From feted to hated: Sandeep Lamichhane says “wrong” accusation has hurt him very badly

By Ram Khatry, Canowindra
20 December 2018

Sandeep Lamichhane, Nepal’s top export to the world of cricket, has been accused of being arrogant and rude to his fellow Nepalis at the recently-held Nepal Festival in Melbourne. Mr Lamichhane, on his part, has expressed shock at the allegations claiming they are “totally wrong” and ill-intentioned.

Speaking to on Wednesday night, the 18-year-old sportsman hit back claiming the festival organisers resorted to “fake news” by circulating a poster with his photo whereas neither he nor his manager had any inkling about the massive festival. This, he said, put him under lot of pressure as he had to juggle between Melbourne Stars team meeting and the festival venue with less than an hour to complete all engagements.

Sandeep Lamichhane
Sandeep Lamichhane, second from right, at the Melbourne Nepal Festival I Photo: NRNA Victoria Australia

Many community members in Victoria do seem to have grievances against Sandeep Lamichhane, a rapidly-rising international cricketing hero.

A Facebook post by Norgen Norboo, a socially active member of Melbourne’s Nepali diaspora, has attracted over two hundred reactions overnight and has been shared by many of his followers. Ever since, the debate has attracted hundreds of comments from both Australia and overseas.

At the core of Mr Norboo’s post is a claim that community members in Melbourne were left offended by Sandeep Lamichhane’s rudeness when he participated at the Nepal Festival, a biennial celebration of Nepali food and culture. Mr Norboo claimed that a mere 15-minute delay in the Nepal Festival parade irritated him prompting a question from the cricketer, “What sort of management is this?”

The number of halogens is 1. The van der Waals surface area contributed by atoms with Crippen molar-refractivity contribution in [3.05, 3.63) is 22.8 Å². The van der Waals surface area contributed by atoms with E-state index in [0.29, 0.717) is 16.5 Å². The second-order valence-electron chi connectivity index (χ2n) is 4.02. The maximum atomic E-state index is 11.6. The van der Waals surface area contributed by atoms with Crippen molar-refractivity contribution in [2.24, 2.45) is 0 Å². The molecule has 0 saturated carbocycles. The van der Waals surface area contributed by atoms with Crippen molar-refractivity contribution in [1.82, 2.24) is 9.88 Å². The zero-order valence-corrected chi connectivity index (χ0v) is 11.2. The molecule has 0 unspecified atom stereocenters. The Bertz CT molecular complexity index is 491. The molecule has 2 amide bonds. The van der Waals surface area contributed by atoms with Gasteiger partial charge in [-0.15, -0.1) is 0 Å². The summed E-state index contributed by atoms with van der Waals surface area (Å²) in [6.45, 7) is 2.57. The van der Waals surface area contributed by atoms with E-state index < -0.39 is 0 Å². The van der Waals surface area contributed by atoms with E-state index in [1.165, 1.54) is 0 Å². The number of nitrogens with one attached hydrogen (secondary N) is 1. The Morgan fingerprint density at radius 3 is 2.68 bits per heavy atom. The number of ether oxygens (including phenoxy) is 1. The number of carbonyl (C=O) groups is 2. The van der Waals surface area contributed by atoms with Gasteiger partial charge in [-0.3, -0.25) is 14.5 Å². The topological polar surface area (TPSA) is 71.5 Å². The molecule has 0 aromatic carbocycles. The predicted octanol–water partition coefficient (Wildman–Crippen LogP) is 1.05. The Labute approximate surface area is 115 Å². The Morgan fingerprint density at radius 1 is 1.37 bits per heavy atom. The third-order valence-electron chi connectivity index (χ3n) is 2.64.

Photo: NRNA Victoria Australia

When asked to stay away from the tram line during Melbourne Festival morning walk, the cricketer reportedly quipped, “I am a VIP, does it matter where I walk?”

The status goes on to say that the leg-spinner hesitated to take photos with community members. “Now, do we really have to pay money to take pictures with this young chap?”, Norgen Norboo asks in his Facebook status.

An official from Nepalese Association of Victoria supported what Mr Norboo said, “His behaviour was very disappointing during Nepal Festival cultural parade in Melbourne.”

In his interview with, Mr Lamichhane assured that what Mr Norboo said was not right, “Everything is wrong there, everything! I swear up to God, I swear up to my parents!”

“It hurts a lot!” he said.

Businessman and philanthropist Shesh Ghale at the Festival I Photo: NRNA Victoria Australia

“I just requested them to start quickly on time because I already had a team meeting which was my priority,” he said referring to the claim that he criticised the management for not starting the parade on time, “On top of that I was suffering from jet lag.”

Alluding to “payment for photos”, Mr Lamichhane swore he never hesitated to pose with anyone except when he was on telephone. Only when someone requested photos during an important team-related call that he said “Ek chhin”, which is “a moment please” in the Nepalese language, the Nepali cricketer explained.

“If I took money for posing for photos then by now I would not even have to play cricket,” he remarked.

“They put my picture. It was a fake news, at the beginning, that I was going to be included in the Nepal Festival. It was a fake news,” he said. When asked to re-confirm his claim, Mr Lamichhane said, “It was not the truth in the beginning, until I landed in Melbourne.”